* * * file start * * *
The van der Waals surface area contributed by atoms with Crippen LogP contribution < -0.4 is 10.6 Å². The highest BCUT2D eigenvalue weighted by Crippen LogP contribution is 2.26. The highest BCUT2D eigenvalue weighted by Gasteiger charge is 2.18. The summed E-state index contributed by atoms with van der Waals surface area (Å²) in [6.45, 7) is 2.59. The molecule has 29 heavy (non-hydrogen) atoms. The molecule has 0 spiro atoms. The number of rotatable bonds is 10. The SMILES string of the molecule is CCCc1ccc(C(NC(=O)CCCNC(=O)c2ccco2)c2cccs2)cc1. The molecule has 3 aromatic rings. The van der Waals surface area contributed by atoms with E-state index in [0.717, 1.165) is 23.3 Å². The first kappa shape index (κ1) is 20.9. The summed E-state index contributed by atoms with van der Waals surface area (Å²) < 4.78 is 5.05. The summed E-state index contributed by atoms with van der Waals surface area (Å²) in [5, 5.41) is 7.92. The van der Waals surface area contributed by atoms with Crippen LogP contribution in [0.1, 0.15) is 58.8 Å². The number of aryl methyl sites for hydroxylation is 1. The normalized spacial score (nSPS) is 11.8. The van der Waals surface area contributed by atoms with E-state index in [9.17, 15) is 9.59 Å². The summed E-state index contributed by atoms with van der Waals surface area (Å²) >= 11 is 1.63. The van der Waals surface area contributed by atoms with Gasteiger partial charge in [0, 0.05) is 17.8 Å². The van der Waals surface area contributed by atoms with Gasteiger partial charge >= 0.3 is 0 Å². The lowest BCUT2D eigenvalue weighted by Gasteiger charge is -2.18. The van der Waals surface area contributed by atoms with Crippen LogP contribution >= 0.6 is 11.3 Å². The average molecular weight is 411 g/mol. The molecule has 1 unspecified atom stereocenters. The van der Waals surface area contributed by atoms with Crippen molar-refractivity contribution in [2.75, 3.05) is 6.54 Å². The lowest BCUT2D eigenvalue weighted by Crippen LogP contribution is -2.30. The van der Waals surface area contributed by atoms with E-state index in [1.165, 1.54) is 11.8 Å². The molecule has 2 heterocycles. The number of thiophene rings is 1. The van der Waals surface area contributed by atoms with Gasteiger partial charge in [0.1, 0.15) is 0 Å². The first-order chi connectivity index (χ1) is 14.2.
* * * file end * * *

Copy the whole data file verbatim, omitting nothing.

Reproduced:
The van der Waals surface area contributed by atoms with Crippen LogP contribution < -0.4 is 10.6 Å². The highest BCUT2D eigenvalue weighted by Crippen LogP contribution is 2.26. The highest BCUT2D eigenvalue weighted by Gasteiger charge is 2.18. The summed E-state index contributed by atoms with van der Waals surface area (Å²) in [6.45, 7) is 2.59. The molecule has 29 heavy (non-hydrogen) atoms. The molecule has 0 spiro atoms. The number of rotatable bonds is 10. The SMILES string of the molecule is CCCc1ccc(C(NC(=O)CCCNC(=O)c2ccco2)c2cccs2)cc1. The molecule has 3 aromatic rings. The van der Waals surface area contributed by atoms with E-state index in [0.717, 1.165) is 23.3 Å². The first kappa shape index (κ1) is 20.9. The summed E-state index contributed by atoms with van der Waals surface area (Å²) < 4.78 is 5.05. The summed E-state index contributed by atoms with van der Waals surface area (Å²) in [5, 5.41) is 7.92. The van der Waals surface area contributed by atoms with Crippen LogP contribution in [0.1, 0.15) is 58.8 Å². The number of aryl methyl sites for hydroxylation is 1. The normalized spacial score (nSPS) is 11.8. The van der Waals surface area contributed by atoms with E-state index in [9.17, 15) is 9.59 Å². The summed E-state index contributed by atoms with van der Waals surface area (Å²) >= 11 is 1.63. The van der Waals surface area contributed by atoms with Gasteiger partial charge in [0, 0.05) is 17.8 Å². The van der Waals surface area contributed by atoms with Gasteiger partial charge >= 0.3 is 0 Å². The lowest BCUT2D eigenvalue weighted by Gasteiger charge is -2.18. The van der Waals surface area contributed by atoms with Crippen LogP contribution >= 0.6 is 11.3 Å². The average molecular weight is 411 g/mol. The molecule has 1 unspecified atom stereocenters. The van der Waals surface area contributed by atoms with Crippen molar-refractivity contribution in [2.75, 3.05) is 6.54 Å². The lowest BCUT2D eigenvalue weighted by Crippen LogP contribution is -2.30. The van der Waals surface area contributed by atoms with E-state index in [1.165, 1.54) is 11.8 Å². The molecule has 2 heterocycles. The number of thiophene rings is 1. The van der Waals surface area contributed by atoms with Gasteiger partial charge in [0.1, 0.15) is 0 Å². The first-order chi connectivity index (χ1) is 14.2.